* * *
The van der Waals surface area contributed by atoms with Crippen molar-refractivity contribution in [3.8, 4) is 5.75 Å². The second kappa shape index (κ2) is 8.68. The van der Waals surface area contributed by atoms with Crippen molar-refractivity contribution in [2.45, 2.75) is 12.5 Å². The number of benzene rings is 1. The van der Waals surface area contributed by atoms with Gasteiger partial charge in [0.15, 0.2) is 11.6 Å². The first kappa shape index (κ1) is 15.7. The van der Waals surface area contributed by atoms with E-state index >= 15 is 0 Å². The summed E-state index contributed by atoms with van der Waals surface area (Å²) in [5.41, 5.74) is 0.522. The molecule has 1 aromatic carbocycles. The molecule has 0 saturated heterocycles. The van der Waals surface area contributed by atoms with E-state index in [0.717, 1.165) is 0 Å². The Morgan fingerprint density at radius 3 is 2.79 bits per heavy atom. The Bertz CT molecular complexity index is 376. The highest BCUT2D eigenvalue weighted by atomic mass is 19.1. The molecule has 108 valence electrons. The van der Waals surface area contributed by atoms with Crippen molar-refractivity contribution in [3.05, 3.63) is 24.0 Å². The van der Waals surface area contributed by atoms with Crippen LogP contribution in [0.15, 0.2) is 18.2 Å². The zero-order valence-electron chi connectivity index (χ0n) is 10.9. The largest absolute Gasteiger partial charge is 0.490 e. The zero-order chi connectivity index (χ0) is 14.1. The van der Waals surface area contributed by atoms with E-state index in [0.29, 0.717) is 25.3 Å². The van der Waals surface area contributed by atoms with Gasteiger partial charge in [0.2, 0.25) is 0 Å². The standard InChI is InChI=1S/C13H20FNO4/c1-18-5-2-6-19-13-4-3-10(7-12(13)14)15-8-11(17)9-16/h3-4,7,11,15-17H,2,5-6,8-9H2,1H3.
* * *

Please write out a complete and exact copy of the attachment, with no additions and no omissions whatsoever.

The van der Waals surface area contributed by atoms with Crippen molar-refractivity contribution in [3.8, 4) is 5.75 Å². The second kappa shape index (κ2) is 8.68. The van der Waals surface area contributed by atoms with Crippen molar-refractivity contribution in [2.45, 2.75) is 12.5 Å². The number of benzene rings is 1. The van der Waals surface area contributed by atoms with Gasteiger partial charge in [0.15, 0.2) is 11.6 Å². The first kappa shape index (κ1) is 15.7. The van der Waals surface area contributed by atoms with E-state index >= 15 is 0 Å². The summed E-state index contributed by atoms with van der Waals surface area (Å²) in [5.41, 5.74) is 0.522. The molecule has 1 aromatic carbocycles. The molecule has 0 saturated heterocycles. The van der Waals surface area contributed by atoms with E-state index in [0.717, 1.165) is 0 Å². The Morgan fingerprint density at radius 3 is 2.79 bits per heavy atom. The Bertz CT molecular complexity index is 376. The highest BCUT2D eigenvalue weighted by atomic mass is 19.1. The molecule has 108 valence electrons. The van der Waals surface area contributed by atoms with Crippen molar-refractivity contribution in [3.05, 3.63) is 24.0 Å². The van der Waals surface area contributed by atoms with Crippen LogP contribution in [0.15, 0.2) is 18.2 Å². The zero-order valence-electron chi connectivity index (χ0n) is 10.9. The largest absolute Gasteiger partial charge is 0.490 e. The zero-order chi connectivity index (χ0) is 14.1. The van der Waals surface area contributed by atoms with E-state index in [0.29, 0.717) is 25.3 Å². The van der Waals surface area contributed by atoms with Gasteiger partial charge in [0.2, 0.25) is 0 Å². The standard InChI is InChI=1S/C13H20FNO4/c1-18-5-2-6-19-13-4-3-10(7-12(13)14)15-8-11(17)9-16/h3-4,7,11,15-17H,2,5-6,8-9H2,1H3.